Noah Valentine thought he’d get caught when he started using bot extensions to automatically join his online classes for him. But as the weeks stretched on from December to February, none of the teachers in his program noticed he wasn’t really there.
“There was a time period where things got really dark and I just didn’t have any motivation,” said the 15-year-old Edmonton student.
Noah said he didn’t build any software himself; he just combined multiple bots so that his computer would join each class, say “hi” when his name was called for attendance, and then sign off when the class was over.
“No one picked up on it. I was really surprised, because I thought it’d be obvious that somebody was just sitting there for 45 minutes not answering anything. That, like, is not real.”
Noah is enrolled in Alberta’s full-time online learning option, which he says is “void of any connection.” His grades have slipped from being in the 90s to him essentially failing Grade 9, said his mother, Sharie Valentine.
She said she had a conversation with Noah about the potential consequences when he told her about the bots. “But I listened to some of his classes … and it was like, ‘I don’t blame him. This is really boring.'”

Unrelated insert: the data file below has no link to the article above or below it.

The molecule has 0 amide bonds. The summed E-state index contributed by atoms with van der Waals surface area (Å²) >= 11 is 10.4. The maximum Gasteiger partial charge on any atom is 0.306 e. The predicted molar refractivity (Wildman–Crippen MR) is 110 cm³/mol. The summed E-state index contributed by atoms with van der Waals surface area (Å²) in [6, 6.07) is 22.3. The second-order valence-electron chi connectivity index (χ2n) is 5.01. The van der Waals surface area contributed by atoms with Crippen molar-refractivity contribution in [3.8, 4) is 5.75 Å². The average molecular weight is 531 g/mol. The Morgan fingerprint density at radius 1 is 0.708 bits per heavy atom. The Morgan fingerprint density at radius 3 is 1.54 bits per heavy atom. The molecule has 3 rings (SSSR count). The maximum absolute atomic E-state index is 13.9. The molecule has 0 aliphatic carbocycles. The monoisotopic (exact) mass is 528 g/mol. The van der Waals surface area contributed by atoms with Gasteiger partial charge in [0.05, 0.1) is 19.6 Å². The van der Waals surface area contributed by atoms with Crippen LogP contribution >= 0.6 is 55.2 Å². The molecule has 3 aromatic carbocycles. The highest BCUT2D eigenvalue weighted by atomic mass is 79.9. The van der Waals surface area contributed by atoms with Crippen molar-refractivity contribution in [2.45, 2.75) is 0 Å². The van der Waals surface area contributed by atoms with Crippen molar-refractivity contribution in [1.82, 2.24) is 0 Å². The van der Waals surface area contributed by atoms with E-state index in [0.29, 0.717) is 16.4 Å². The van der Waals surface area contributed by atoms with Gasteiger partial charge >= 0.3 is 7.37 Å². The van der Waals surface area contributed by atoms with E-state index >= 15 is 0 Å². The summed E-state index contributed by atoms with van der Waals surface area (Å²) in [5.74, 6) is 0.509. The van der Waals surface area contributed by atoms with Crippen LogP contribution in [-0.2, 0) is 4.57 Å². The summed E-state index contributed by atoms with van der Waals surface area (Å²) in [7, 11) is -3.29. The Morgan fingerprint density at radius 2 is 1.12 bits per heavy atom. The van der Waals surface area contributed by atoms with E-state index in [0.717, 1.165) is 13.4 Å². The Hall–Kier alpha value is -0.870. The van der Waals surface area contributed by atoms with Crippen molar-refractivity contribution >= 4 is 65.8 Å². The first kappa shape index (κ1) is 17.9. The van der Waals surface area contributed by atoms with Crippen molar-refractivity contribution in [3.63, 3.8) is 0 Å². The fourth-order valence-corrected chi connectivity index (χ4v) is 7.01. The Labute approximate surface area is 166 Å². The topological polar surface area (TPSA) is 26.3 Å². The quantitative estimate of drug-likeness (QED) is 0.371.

Connection — that thing Noah said his classes were missing — is one of the most important parts of life for children and adolescents, mental health and education experts say.
Connection to peers is often what keeps high schoolers interested in school, and close personal relationships are key to development in younger kids, according to Kelly Gallagher-Mackay, an associate professor at Wilfrid Laurier University and co-author of Pushing the Limits: How Schools Can Prepare Our Children Today for Tomorrow’s Challenges.
And experts say connection is also the thing that will get kids interested in school again and help them heal from the isolation of COVID-19.
Aiden Caranci, of Maple, Ont., is another young student who hasn’t been able to adjust to online learning. The 10-year-old has autism and is nonverbal, but he recently learned to communicate through pictures using a tablet-like device.
“When we tried to do online [school] — forget it, like, that’s not even possible,” said Aiden’s mom, Christina Fiorda. “If I got my computer out, he would say, ‘Uh uh.'”
Now, it’s a win when Aiden can do 15 or 20 minutes of online lessons with the help of his behavioural therapist, Fiorda said. He was previously attending school two days a week.